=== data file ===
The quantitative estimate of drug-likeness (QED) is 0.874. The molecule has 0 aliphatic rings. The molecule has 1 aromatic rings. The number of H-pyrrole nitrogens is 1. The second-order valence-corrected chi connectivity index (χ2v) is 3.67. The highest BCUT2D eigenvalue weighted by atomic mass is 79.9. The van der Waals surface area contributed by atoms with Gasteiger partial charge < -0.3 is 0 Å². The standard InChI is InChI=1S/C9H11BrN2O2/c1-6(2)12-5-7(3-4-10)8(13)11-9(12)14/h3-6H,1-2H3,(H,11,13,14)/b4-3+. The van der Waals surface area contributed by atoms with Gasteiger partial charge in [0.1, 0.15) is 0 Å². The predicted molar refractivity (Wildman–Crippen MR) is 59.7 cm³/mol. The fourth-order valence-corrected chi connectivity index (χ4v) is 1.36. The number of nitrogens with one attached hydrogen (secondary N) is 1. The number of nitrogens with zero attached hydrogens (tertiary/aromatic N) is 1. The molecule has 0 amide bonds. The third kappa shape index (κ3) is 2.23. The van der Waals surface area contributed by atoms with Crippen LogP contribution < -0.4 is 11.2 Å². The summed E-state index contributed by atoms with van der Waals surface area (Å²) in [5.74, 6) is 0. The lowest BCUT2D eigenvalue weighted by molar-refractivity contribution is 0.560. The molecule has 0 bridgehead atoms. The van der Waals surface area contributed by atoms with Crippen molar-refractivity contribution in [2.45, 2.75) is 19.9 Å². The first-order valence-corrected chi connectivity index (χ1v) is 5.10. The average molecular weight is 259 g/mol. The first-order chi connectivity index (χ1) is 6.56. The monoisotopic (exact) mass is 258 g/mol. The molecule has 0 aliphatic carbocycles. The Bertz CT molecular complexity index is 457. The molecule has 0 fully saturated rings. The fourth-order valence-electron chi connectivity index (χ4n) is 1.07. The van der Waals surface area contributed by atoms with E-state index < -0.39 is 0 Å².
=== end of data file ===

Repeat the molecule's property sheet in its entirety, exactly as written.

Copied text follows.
The quantitative estimate of drug-likeness (QED) is 0.874. The molecule has 0 aliphatic rings. The molecule has 1 aromatic rings. The number of H-pyrrole nitrogens is 1. The second-order valence-corrected chi connectivity index (χ2v) is 3.67. The highest BCUT2D eigenvalue weighted by atomic mass is 79.9. The van der Waals surface area contributed by atoms with Gasteiger partial charge < -0.3 is 0 Å². The standard InChI is InChI=1S/C9H11BrN2O2/c1-6(2)12-5-7(3-4-10)8(13)11-9(12)14/h3-6H,1-2H3,(H,11,13,14)/b4-3+. The van der Waals surface area contributed by atoms with Gasteiger partial charge in [0.1, 0.15) is 0 Å². The predicted molar refractivity (Wildman–Crippen MR) is 59.7 cm³/mol. The fourth-order valence-corrected chi connectivity index (χ4v) is 1.36. The number of nitrogens with one attached hydrogen (secondary N) is 1. The number of nitrogens with zero attached hydrogens (tertiary/aromatic N) is 1. The molecule has 0 amide bonds. The third kappa shape index (κ3) is 2.23. The van der Waals surface area contributed by atoms with Crippen LogP contribution < -0.4 is 11.2 Å². The summed E-state index contributed by atoms with van der Waals surface area (Å²) in [5.74, 6) is 0. The lowest BCUT2D eigenvalue weighted by molar-refractivity contribution is 0.560. The molecule has 0 bridgehead atoms. The van der Waals surface area contributed by atoms with Crippen molar-refractivity contribution in [2.45, 2.75) is 19.9 Å². The first-order valence-corrected chi connectivity index (χ1v) is 5.10. The average molecular weight is 259 g/mol. The first-order chi connectivity index (χ1) is 6.56. The monoisotopic (exact) mass is 258 g/mol. The molecule has 0 aliphatic carbocycles. The Bertz CT molecular complexity index is 457. The molecule has 0 fully saturated rings. The fourth-order valence-electron chi connectivity index (χ4n) is 1.07. The van der Waals surface area contributed by atoms with E-state index < -0.39 is 0 Å².